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London cyclists urged to push councillors for Space for Cycling

Hundreds of candidates promised to support initiative - now LCC wants them to deliver

London Cycling Campaign (LCC) is urging people to contact their local councillors to ensure they follow up on pledges made to prioritise cycling ahead of last May’s council elections in the capital.

LCC’s Space for Cycling campaign, which was also rolled out nationally in partnership with CTC, resulted in 85,000 emails being sent to candidates for town hall seats across the city.

In all, 862 councillors who were elected promised to support giving space to cyclists as a result of the campaign, including all of those belonging to the controlling party in seven of the city’s boroughs.

With local councils responsible for 95 per cent of London’s streets, the campaign focused on local issues, including an interactive online map including one suggested change in each ward, drawn up by LCC’s local groups.

LCC chief executive Dr Ashok Sinha said: “Getting the support of 862 councillors across London – that’s almost half of all of them – to commit to safe Space for Cycling earlier this year was a fantastic achievement by our supporters.

“Londoners now expect their councils to live up to their promises, and make clear how they will do so as soon as possible.”

Last month, LCC contacted councillors for an update and heard back from 179 of them. Of those, 155 said they were achieving “some progress” towards putting the suggested improvement in their ward in place, although only 19 expected it to be completed within the next 12 months.

Dr Sinha added: “It’s fantastic to see some progress being made, and we’d like to thank those councillors who are taking their commitments seriously.

“We know that change won’t be immediate, but it’s high time that all councillors tell the public how they will try to meet their Space for Cycling promises.”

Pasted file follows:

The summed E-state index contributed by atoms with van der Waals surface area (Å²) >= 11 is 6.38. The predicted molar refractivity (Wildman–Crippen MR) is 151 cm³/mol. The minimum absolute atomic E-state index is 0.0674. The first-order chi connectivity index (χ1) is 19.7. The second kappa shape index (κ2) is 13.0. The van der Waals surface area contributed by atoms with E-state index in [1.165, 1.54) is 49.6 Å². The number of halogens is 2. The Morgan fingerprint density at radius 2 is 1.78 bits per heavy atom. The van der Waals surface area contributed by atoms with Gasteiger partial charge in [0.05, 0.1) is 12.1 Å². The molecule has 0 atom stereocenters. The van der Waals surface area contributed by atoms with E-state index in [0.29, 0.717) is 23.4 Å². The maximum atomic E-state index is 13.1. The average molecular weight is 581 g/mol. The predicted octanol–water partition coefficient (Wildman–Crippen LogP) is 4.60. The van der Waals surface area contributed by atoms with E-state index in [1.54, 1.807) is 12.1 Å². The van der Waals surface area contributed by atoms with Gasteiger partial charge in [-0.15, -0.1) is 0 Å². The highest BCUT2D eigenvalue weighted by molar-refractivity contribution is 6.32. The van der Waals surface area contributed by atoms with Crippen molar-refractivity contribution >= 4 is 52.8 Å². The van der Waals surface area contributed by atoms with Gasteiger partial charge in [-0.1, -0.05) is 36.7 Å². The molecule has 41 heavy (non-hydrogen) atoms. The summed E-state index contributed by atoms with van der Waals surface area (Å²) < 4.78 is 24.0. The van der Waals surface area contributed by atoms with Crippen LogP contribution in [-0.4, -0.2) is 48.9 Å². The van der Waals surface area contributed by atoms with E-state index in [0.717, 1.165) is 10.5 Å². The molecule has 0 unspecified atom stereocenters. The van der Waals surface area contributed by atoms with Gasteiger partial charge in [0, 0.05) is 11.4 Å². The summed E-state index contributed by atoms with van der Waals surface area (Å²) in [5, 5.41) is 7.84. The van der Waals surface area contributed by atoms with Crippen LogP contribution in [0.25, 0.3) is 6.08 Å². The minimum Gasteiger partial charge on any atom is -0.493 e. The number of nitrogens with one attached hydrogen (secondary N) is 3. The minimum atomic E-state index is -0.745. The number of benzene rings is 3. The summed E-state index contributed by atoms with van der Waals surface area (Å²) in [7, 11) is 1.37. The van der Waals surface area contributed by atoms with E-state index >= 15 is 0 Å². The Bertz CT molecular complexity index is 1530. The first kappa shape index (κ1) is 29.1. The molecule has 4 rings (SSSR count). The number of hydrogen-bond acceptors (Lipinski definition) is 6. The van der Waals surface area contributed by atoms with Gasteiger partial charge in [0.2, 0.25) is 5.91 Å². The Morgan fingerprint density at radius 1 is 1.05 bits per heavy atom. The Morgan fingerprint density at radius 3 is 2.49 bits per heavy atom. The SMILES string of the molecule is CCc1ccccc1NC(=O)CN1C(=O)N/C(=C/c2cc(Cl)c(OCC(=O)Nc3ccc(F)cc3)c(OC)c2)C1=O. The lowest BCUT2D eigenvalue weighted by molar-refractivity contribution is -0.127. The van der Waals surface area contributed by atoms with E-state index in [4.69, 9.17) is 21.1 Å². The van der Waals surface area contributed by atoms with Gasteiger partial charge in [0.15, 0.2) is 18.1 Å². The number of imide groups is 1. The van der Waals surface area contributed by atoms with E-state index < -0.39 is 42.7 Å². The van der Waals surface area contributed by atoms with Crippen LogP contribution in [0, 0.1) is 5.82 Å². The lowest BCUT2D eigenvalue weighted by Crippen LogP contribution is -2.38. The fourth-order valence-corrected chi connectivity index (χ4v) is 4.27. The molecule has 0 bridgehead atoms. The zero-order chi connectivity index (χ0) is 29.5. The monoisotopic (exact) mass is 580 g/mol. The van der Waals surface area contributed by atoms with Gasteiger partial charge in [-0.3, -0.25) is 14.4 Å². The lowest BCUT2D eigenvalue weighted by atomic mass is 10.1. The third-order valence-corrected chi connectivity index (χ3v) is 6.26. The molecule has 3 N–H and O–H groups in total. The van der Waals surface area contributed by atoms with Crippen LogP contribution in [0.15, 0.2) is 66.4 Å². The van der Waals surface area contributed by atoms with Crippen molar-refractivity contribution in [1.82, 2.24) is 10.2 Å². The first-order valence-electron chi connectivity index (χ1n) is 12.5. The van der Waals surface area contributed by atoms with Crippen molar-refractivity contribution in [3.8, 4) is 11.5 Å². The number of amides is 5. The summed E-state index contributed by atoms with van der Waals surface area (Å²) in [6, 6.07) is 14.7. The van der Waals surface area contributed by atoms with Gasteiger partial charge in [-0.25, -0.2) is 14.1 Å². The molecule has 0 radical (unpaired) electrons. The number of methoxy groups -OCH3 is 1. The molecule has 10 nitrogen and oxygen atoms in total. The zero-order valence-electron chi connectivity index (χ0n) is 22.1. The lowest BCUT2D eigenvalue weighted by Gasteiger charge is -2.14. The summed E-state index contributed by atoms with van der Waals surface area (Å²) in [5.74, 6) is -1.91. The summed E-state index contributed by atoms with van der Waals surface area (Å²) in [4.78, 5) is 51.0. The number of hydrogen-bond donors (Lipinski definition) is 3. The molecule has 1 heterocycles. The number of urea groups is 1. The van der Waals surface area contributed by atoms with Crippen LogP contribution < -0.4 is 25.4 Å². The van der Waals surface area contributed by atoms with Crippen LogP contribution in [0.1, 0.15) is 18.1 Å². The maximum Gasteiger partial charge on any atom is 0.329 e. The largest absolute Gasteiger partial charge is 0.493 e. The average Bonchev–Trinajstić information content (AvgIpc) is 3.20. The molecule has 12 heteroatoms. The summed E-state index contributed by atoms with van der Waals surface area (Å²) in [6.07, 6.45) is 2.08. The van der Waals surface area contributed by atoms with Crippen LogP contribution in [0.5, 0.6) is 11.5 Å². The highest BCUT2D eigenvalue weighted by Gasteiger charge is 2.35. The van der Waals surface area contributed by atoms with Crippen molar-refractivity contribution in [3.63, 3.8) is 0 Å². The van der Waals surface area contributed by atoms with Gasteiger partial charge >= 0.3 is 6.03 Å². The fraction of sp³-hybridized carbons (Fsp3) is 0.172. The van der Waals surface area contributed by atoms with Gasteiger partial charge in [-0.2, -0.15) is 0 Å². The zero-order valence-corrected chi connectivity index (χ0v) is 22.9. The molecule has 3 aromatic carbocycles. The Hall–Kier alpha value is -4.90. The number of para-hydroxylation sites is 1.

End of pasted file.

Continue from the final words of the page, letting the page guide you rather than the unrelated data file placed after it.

LCC has set up a petition at and is urging residents of the city to sign it to help keep pressure on councillors to deliver the changes requested.

Simon joined as news editor in 2009 and is now the site’s community editor, acting as a link between the team producing the content and our readers. A law and languages graduate, published translator and former retail analyst, he has reported on issues as diverse as cycling-related court cases, anti-doping investigations, the latest developments in the bike industry and the sport’s biggest races. Now back in London full-time after 15 years living in Oxford and Cambridge, he loves cycling along the Thames but misses having his former riding buddy, Elodie the miniature schnauzer, in the basket in front of him.

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severs1966 | 9 years ago

Politicians are always expected to live up to their pre-election promises; it does not solely pertain to delivering changes to transport infrastructure.

The likelihood of this actually happening, though, is subject to exactly the same constraints as for any other pre-election promises.

Therefore, it is salient to ask: Politicians living up to their promises? Since when is that the norm?

I predict that the majority of the expected change was fictional from the moment of the promise right through to the moment when the public discover that nothing has been done. Presumably this realisation will dawn on everyone just before the next election, when the next set of promises become due.

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